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November 6th, 2002 #1
Concept artist: What does it take?
Hey all, I'm still at school but I really wanna get into the concept art buisness when i'm done with school (another 5 years or so, doing an other school after this one :p)
My dream (now) is to work for blizzard (or something simulair with a big fantasy feel to it) I know it's probably quite impossible cause i'm probably not the only one thats aiming for a job there, and I live in The Netherlands But still it can't be bad to have a dream right?
Now back to my question: What does it take, in what do you have to specialise for concept art industry?? Is it originality and different characters? Scenarios? Buildings? Or is it more on 'how well you draw' instead of being original? Or is it all the things together? and what is the level you have to reach before you even have a shot at a job in that catagory?
Thanks in advance
(sorry for my terrible english still learning )
Hide this ad by registering as a memberNovember 19th, 2002 #2
Your english isn't terrible at all...it's great! And if you keep pushing you could work for blizzard!
I am really new to art myself but I have read a couple different things about people wanting to become concept artists. All the pros say the same thing..."Draw from life!". They strongly strongly suggest taking as many drawing from life classes that you can...figure drawing...anything. Also they highly recommend sketching at the zoo and learning animal anatomy. Having a good grasp on anatomy will lead into good creature designs. You also need to be able to create good environments...buildings and structures...but I think anatomy tips the scales a tremendous amount in your favor if you are good at it. Focus on that and just drawing from life in general and you will achieve it.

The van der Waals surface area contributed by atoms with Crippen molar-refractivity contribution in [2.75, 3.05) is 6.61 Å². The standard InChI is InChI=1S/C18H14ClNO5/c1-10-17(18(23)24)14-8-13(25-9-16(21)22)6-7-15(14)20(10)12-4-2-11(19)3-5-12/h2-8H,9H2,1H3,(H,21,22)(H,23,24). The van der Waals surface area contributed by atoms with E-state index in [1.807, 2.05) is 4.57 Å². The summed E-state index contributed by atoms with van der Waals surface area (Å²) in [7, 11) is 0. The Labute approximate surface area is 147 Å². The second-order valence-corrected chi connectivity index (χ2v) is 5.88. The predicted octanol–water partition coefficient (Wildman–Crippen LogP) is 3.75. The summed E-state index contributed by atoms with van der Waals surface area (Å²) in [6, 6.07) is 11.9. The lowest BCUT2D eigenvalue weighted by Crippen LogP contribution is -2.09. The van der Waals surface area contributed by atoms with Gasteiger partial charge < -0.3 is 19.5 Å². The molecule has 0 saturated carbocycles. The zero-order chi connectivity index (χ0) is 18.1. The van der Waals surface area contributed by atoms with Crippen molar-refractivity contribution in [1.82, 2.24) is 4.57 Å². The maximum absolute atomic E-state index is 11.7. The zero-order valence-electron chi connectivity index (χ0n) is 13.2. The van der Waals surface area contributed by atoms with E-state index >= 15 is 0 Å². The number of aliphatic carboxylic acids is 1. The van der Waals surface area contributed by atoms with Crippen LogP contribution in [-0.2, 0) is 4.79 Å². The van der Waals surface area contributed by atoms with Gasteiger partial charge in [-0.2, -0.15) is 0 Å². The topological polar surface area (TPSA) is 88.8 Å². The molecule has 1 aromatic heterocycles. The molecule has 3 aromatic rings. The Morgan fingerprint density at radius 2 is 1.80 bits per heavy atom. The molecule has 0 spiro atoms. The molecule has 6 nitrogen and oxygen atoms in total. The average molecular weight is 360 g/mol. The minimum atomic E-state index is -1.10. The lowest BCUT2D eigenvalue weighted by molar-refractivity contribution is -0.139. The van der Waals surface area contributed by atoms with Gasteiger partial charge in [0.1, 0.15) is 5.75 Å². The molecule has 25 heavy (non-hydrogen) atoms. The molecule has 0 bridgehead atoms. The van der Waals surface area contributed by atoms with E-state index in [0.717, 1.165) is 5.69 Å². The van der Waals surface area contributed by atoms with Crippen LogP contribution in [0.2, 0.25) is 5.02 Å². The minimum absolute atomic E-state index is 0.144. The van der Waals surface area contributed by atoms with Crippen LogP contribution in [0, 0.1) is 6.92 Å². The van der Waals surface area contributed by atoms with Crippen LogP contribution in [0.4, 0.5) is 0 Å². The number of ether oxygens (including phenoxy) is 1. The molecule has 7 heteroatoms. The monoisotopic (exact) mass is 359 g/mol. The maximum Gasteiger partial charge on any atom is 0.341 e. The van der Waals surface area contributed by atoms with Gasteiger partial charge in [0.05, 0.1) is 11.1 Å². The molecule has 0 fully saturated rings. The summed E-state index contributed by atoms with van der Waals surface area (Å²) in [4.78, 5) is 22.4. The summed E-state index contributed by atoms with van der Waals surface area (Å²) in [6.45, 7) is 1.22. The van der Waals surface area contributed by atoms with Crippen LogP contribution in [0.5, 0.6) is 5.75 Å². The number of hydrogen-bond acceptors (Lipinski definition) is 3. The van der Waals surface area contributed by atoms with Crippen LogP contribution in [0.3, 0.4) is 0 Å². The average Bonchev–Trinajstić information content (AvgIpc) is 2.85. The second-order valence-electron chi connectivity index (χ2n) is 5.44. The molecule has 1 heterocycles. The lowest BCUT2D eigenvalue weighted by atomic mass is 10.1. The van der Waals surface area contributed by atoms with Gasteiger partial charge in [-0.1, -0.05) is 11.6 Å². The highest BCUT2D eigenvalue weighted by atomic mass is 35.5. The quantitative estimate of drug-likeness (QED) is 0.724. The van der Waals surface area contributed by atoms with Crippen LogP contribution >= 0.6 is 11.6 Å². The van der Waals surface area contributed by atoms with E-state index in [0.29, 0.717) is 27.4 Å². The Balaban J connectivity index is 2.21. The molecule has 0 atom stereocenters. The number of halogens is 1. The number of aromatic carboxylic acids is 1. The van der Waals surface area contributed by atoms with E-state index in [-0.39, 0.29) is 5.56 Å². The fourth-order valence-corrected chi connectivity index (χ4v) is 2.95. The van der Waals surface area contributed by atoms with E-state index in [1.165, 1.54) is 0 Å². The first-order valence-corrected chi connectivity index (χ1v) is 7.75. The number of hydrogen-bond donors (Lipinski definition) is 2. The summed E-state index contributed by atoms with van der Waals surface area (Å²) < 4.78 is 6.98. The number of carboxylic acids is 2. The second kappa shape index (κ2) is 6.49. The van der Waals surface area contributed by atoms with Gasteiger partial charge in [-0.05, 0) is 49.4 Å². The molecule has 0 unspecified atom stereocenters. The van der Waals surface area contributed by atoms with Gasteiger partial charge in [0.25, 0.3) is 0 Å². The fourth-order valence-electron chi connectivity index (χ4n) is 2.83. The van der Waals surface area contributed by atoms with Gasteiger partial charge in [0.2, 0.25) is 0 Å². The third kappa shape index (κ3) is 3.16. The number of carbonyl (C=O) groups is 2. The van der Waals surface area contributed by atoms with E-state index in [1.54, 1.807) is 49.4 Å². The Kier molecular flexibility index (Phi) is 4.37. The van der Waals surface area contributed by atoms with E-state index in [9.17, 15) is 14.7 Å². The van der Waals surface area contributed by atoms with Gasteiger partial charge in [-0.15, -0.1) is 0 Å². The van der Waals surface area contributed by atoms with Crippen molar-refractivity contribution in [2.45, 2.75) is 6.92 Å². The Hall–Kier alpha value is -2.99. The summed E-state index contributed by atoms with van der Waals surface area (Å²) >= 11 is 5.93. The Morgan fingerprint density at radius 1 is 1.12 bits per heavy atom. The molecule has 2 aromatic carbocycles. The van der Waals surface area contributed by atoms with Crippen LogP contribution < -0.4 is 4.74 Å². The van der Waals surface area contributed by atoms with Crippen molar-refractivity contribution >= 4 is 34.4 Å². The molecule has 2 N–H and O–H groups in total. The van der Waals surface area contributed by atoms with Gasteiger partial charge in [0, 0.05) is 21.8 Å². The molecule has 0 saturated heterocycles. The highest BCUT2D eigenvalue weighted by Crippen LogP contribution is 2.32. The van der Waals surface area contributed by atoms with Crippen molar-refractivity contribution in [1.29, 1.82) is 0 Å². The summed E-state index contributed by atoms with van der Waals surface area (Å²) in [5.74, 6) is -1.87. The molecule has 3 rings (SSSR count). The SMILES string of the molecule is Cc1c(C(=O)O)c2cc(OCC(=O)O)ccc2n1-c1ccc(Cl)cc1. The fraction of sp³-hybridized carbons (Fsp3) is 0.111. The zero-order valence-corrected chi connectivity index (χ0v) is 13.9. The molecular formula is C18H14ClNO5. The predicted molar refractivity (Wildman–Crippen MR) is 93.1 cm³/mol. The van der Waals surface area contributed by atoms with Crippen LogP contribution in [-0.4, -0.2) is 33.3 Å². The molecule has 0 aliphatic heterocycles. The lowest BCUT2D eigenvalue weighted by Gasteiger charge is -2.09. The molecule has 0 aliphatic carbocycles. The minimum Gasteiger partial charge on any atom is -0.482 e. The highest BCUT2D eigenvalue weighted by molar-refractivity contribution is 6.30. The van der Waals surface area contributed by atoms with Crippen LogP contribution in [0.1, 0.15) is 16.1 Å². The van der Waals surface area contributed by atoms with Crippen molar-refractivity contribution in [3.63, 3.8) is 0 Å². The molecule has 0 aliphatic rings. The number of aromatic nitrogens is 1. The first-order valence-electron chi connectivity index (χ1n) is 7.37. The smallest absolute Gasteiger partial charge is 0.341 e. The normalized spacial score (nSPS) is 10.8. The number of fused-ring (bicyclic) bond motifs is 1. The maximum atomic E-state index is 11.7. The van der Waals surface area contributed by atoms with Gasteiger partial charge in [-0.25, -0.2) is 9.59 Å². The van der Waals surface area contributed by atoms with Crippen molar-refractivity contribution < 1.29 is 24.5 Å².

November 20th, 2002 #3Registered User
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The very most important thing above even above solid drawing skills is your imagination . A concept artist is responsible for coming up with new crazy and imaginative ideas . When ever you see an interesting character in a game or a wacky car or tree some concept artist had to imagine that !! What would final fantasy be without someones amazing imagination !! Someone has to think up those creatures and puzzles and spell effects !!